Thanks, Lourie Pieterse (talk) 10:54, 17 January 2009 (UTC)

Brianboulton comments:

The article looks to be in a fairly early stage of development, and quite a lot of work is necessary to bring it up to a good standard. Here are some areas that you should concentrate on:-

  • PUTCO is a corporation – it's an "it", not a "they". Thus, "It operates", not "They operate"; It "employs", "transports", etc. You need to go through the article and check that you have this consistently correct throughout.
  • Non-encyclopedic terms should be avoided. In the lead alone we have "dramatic" and "visionary men...". These are opinions; the encyclopedia is neutral. Again, check through the whole article for other examples of POV language.
  • Some of the sentence construction is weak. For example: "PUTCO are now 42.6% black owned. 11% of which is by black women". This should read: "PUTCO now has 42.6% black ownership including 11% by women". You need to get someone with copyediting experience to read through and pick up other grammatical and stylistic faults.
  • The History section needs to be re-written as a broad historical narrative, rather than presented in chopped-up 10-year segments. Some of these consist of little more than a single fact or sentence. The section needs to use a consistent historical past tense, so forms like "is founded by..." are wrong; it should be "was founded by".
  • Colloquial expressions should be avoided. Examples: "take over the driving seat" (occurs twice), "torched". There are probably others - these terms, while OK in normal reportage, are not encyclopedic.
  • I notice some spelling mistakes/typos, e.g. "therefor", and "A Year later" (capitalization). Check carefully for others.
  • Sources: numerous problems here:
    • Sources must be neutral and reliable. I don't think that The Marxist Internet Archive can be said to be either of these.
    • The reliability of some other sources also looks questionable.
    • In many instances your on-line references lack publisher details. This is essential in every case.
  • Blockquotes: this format should not be used for short quotations
  • See Also has a redlink in it! What is one supposed to see?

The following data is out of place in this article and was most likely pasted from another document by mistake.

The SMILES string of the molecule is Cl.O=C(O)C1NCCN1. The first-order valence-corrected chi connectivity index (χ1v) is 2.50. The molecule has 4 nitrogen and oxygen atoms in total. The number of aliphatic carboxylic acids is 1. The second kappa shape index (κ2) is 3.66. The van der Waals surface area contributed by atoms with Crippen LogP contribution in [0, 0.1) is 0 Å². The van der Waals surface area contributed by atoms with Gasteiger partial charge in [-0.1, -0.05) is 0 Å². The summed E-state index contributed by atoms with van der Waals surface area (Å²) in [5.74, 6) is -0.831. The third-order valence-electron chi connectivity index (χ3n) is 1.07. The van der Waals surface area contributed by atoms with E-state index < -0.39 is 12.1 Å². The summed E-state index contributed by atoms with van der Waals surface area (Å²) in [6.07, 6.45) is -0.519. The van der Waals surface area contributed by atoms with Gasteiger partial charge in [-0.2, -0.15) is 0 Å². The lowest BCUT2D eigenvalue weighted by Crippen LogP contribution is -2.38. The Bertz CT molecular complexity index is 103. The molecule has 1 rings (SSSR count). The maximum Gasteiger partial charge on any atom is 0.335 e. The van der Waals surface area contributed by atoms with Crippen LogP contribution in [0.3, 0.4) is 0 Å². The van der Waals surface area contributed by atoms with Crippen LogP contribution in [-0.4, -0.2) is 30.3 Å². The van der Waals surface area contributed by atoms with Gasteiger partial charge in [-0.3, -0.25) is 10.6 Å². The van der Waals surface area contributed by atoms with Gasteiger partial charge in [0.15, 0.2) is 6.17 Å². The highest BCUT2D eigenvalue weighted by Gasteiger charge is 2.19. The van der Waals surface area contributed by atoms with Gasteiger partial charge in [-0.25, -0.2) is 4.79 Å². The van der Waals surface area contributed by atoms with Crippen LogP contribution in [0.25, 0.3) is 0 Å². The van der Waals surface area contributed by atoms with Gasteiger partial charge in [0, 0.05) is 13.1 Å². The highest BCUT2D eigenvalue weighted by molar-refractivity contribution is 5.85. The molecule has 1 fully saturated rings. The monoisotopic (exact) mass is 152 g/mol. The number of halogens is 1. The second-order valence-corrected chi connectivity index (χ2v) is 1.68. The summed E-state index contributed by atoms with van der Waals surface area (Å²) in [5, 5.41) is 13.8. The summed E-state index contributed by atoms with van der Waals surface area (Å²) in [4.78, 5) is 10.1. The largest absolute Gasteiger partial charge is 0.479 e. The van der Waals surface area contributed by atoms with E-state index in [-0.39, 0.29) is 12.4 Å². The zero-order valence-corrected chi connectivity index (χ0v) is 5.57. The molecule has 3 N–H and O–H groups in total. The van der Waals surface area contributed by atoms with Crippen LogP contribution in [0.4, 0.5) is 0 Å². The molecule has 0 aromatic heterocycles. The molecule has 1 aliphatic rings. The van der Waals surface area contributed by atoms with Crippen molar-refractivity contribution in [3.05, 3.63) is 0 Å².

Don't be downhearted by the seeming negative tone of these comments. There is plenty of good and useful information here, it just needs to be organized in a better way. I hope my remarks will help you to do this. Brianboulton (talk) 17:25, 23 January 2009 (UTC)


Chronology of the Doctor Who universe[edit]

This peer review discussion has been closed.
I've listed this article for peer review because it twice failed as a featured list candidate in July 2007; it has been substantially modified since then and I'm thinking of resubmitting it, and I'd like some feedback as to whether it now meets the featured list criteria.

Thanks, Cuddlyopedia (talk) 09:40, 18 January 2009 (UTC)

Brianboulton comments:

This is a formidable piece of work which has clearly involved a great deal of effort in its compilation. Unfortunately I don't think that its presentation does justice to its content.

The reader is faced with an introductory block of print, no images or other enticements. The introduction is quite ponderously written, almost legalistic, and the reader soon comes across this disclaimer: "Nor is the fact that a story or episode has a date attributed to it in the list intended to imply that it is indeed set on that date". This rather undermines the value and purpose of the project, because you are effectively saying that the information can't be relied on.

Some of the phraseology used is convoluted, difficult to understand. Examples: "disparate attributable dates"; "delves into time travel"; appearing to predominately take place". I had particular difficulty unravelling this sentence: "Over the long period of production, different writers have suggested different dates on which the shows are set, resulting in some noted controversy over their placement in any timeline, testament to the significance of the series' continuity and chronology within its fandom." This sentence is then followed by another disclaimer: "Any date attributed...should be regarded as an indication of the boundaries of the controversy, not as a statement of its correct resolution."

As a general point, it might be that, within this project, you are simply trying to give too much information. Certainly my head was spinning as I tried to work through the tables and get a sense of their meaning. This may be because I am not a Dr. Who fan and have never seen the spin-offs you refer to. However, the aim must be to produce a list/article that is generally accessible, not one that only makes sense to the aficionados.

Here are some suggestions as to how the introductory text might be improved:

  • Subdivide the introduction. In the first part, state clearly what Dr Who is/was, giving its televised date ranges. Do the same for each of the spinoffs.
  • In the second part, explain the information that you are presenting in the tables, but do it in a positive way, rather than in a manner which seems to be saying: "I'm giving you a lot of information, but don't take too much notice, it might not be right".